“Our company really fits Happy Valley,” he says. “We had the choice to use venture capitalists, but we decided, no, let’s keep it here. Let’s fund it from corporate partnerships and involvement from Centre County. So we did.” 

With the development of BMS’ X-GRAFFE cell separation device, a patient’s T cells can be purified from their immune system cells. These isolated T cells can then be genetically engineered to target and destroy a patient’s cancer in a process called adoptive cell therapy. This “exquisite CAR-T process,” as Ted calls it, retrains T cells to seek out single malignant cancer cells in the paradigm-changing field called CAR-T cell therapy, first pioneered in Philadelphia at University of Pennsylvania by Dr. Carl June and colleagues.

Starting BioMagnetic Solutions: A testament to Happy Valley’s tech ecosystem

BioMagnetic Solutions was started in 2012 with the goal of developing next-generation ferrofluids and finding better ways to do magnetic cell separations for isolating circulating tumor cells (CTC) and platforms for isolation of relevant cells for clinical adoptive cell and gene therapy, but it was not Dr. Liberti’s first foray into ferrofluids. By the time BioMagnetic Solutions was born, he’d amassed over 64 patents, already had a career in academics and launched and sold his previous immuno-magnetics biotech firm.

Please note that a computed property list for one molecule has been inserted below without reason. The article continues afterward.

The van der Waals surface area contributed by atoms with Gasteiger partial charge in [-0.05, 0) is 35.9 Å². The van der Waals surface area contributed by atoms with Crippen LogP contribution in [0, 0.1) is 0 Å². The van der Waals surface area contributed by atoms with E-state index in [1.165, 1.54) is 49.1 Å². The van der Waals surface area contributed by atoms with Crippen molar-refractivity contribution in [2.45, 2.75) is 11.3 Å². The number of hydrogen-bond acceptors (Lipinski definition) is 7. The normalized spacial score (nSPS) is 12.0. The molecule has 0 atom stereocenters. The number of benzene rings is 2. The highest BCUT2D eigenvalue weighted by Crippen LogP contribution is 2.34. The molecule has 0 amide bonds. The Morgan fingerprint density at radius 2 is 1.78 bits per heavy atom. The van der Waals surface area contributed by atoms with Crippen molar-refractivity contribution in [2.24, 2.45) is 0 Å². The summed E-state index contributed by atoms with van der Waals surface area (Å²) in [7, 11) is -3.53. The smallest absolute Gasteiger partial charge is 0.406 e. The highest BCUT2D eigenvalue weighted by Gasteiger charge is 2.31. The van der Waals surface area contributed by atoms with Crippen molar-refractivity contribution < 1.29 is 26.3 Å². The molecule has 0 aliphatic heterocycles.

In 1984, he started Immunicon, which would become a premier, worldwide biomagnetic firm over the next several decades. Led by his discoveries, inventions and management, the company developed the field of circulating tumor cells (CTC) with CELLSEARCH, the world’s only FDA-approved system for detecting CTC in clinical samples. In 2008, the company was acquired by Johnson & Johnson and the field of today’s liquid biopsies all started with CELLSEARCH that received the Prix Galien in 2009 for the Best Medical Technology (the Prix Galien is the Nobel Prize of commercial biotech & pharma).

As Dr. Liberti and his son contemplated starting a new business, they were struck by the story of a little girl in Happy Valley who was making worldwide headlines. As she was dying of leukemia, Emma Whitehead’s doctors at the Children’s Hospital of Philadelphia tried a last-ditch experimental treatment: They used a disabled form of the virus that causes AIDS to reprogram Emma’s immune system genetically to kill cancer cells. After the treatment, she was declared cancer-free. She was the first child and one of the first humans ever in whom new techniques have achieved a long-sought goal — giving a patient’s own immune system the lasting ability to fight cancer.